New Zealand is made up of gorgeous rolling hills, natural hot springs, awe-inspiring mountains and a lot of lovely coastline. In fact, no matter where you are in the country, you’re never more than 79 miles from the ocean! The scenery and lush landscape are breathtaking and often the reason people travel to the country. But in New Zealand, there is just as much life brimming under the sea!
Kaikoura, which is a Maori word for “meal of crayfish”, is home to some of the most diverse marine life on the island. In fact, it is considered to be one of the world’s best whale watching locations in the southern Hemisphere. Large male Sperm Whales feed just off the coast and the unique geographic make up allows Kaikoura to host these majestic residents.
There is a ten thousand foot drop off in to the ocean just off the shore that has a pocket of cool ocean water where the whales reside. The large fish that live off the coast provide a great diet year round.
Thinking about visiting Kaikoura? The US summer months (June, July & August) are when the whales come much closer to shore.
This is also migration season for the Humpback Whales from Antarctica. They pass the coast of Kaikoura as they move towards warmer waters so there’s a high possibility of seeing the majestic creature during this time.
You may also spot a number of other whales including:
- Blue Whales
- Southern Right Whales
- Orca Whales
- Pilot Whales
What else is there to do in Kaikoura?
Not only is Kaikoura home to some of the most gorgeous and majestic whales, there’s a thriving marine life of a smaller size in the waters. Perhaps the most adorable are the New Zealand Fur Seals that make their home in Kaikoura.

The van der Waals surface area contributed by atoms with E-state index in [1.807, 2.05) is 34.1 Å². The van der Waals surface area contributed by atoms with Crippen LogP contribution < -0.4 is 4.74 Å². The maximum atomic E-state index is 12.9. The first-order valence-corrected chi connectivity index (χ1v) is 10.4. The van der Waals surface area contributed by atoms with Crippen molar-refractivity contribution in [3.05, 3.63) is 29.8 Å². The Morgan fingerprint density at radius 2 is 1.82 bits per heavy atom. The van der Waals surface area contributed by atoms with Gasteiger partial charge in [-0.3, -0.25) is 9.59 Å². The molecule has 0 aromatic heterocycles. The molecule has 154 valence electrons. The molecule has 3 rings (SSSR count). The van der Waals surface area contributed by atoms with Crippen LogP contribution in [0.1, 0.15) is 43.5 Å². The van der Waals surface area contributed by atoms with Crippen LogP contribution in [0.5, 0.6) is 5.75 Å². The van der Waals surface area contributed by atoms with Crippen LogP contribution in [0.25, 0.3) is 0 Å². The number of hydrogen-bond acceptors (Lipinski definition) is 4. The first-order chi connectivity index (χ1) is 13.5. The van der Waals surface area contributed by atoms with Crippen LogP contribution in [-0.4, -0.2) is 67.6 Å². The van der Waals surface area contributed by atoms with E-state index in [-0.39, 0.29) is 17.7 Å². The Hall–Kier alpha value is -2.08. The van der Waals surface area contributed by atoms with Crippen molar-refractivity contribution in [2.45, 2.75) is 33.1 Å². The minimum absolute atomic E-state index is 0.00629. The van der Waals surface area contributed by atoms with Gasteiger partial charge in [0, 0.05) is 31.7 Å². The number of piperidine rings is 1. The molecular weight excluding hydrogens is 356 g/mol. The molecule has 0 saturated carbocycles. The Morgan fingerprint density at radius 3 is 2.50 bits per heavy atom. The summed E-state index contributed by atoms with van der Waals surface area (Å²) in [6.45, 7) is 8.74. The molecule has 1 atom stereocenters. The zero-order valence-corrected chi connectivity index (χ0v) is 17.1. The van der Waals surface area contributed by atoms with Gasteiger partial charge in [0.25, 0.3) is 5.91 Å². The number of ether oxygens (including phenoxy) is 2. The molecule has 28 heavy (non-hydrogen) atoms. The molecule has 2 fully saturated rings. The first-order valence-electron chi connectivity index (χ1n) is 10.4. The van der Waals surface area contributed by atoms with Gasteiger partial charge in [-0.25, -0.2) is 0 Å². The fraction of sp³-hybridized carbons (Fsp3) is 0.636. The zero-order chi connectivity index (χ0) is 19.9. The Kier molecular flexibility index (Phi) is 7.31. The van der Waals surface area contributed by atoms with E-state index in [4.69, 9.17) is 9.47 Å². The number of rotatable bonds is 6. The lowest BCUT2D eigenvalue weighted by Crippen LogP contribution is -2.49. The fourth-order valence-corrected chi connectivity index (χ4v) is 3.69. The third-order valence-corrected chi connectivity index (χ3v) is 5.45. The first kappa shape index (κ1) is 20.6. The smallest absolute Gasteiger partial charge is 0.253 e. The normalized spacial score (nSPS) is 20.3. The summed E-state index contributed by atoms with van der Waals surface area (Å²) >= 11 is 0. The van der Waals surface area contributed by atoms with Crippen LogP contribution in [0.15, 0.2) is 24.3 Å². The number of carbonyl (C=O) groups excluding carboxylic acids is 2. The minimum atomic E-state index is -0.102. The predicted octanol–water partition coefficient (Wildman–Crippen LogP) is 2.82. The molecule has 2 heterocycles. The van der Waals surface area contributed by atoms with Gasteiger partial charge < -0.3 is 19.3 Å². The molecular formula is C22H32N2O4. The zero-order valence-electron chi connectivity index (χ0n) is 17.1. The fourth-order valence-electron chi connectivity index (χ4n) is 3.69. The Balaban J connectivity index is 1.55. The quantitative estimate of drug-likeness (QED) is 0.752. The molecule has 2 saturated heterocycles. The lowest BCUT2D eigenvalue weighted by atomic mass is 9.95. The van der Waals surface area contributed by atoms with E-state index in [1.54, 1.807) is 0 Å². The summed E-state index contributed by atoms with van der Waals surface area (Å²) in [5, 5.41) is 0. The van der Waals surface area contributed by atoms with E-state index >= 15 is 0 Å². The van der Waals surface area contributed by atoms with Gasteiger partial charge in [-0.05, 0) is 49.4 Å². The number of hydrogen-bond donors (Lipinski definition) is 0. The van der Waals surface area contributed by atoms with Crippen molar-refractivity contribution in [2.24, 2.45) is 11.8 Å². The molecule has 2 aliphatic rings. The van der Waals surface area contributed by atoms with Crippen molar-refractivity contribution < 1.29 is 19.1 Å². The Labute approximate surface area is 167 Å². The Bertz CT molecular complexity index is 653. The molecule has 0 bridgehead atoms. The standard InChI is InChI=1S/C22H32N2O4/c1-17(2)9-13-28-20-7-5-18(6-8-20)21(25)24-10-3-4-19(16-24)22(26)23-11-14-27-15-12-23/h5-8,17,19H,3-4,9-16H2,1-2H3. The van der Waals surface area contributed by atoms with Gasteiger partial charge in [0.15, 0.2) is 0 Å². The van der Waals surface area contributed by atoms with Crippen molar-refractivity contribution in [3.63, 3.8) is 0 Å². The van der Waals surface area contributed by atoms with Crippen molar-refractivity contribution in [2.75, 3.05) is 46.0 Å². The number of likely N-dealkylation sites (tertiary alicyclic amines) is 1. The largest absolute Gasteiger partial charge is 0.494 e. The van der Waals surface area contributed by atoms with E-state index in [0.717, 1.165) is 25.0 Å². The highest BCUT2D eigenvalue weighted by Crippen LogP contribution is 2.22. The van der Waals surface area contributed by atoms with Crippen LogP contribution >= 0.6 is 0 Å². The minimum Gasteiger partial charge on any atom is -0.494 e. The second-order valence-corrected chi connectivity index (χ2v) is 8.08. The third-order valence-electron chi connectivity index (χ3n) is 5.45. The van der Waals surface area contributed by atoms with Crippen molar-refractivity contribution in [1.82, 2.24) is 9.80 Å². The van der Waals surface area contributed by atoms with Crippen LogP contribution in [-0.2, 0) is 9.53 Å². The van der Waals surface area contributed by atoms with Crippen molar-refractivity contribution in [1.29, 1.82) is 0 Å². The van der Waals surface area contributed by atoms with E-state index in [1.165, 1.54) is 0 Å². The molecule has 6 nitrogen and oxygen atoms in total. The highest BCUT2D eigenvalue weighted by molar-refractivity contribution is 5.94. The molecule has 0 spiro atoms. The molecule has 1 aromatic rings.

Make Friends with the Seals
New Zealand Fur Seals are known for their sleepy nature, in fact, many who visit New Zealand might run into a seal or two snoozing off the coast line! They can often be quite the road block too, as seen in the below picture! It’s important to give seals the space and respect they deserve. They maybe cute, but can be dangerous to humans and dogs if they feel threatened.
Photo Credit: Jacanruss from Instagram
Though fur seals are usually pretty docile, they can scoot pretty quickly if they feel threatened or want to protect their pups. Luckily, if you’re hoping to get a good snapshot of these cuties, there’s a spot where you can see hundreds of seal pups tucked away just north of Kaikoura.
A Kiwi who lives in Kaikoura told us that every year these seal pups find their way from the ocean up to this waterfall and it becomes nature’s day care center for the pups. Even our Destination Specialists ensure us it’s something you won’t want to miss.
If you can handle the cuteness, check out this video below!
Want to swim with the seals? Why not ask your specialist about this Seal Swim Tour?
Meet the friendly dolphins
Dusky Dolphins have also been known to be found in the Kaikoura waters. They almost always try to steal the show when visitors are on whale watching tours.
There are estimated to be several hundred dusky dolphins in the waters of Kaikoura. They are fun, energetic animals that like to put on a good show. They can be seen splashing and jumping when visitors in boats & kayaks venture by.
Pods containing several hundred dolphins are said to call Kaikoura home. You’re able to swim with the dolphins, kayak alongside them or if you want to just sit back — you’re sure to see dolphins on a boat tour!
Check out a few of our favorite shots from travelers who explored the vibrant marine life of Kaikoura, where the mountains meet the sea!
Plus lots of other activities including..
- Maori Cultural Events
- Llama Trekking!
- Museums & Theatres
- Mountain Biking
- White Water Rafting
- Just to name a few…
Want to visit Kaikoura and see this gorgeous wildlife? Give us a call Toll Free 888-359-2877 (Mon-Fri 8:30am – 5:00pm Central US)!
Let us help you find the perfect time to take part in Kaikoura Whale Watching or maybe a swim with the dolphins. Our Destination Specialist would love to help plan your dream vacation.Start planning my trip Tags: Kaikoura, New Zealand, Whale Watching, Wildlife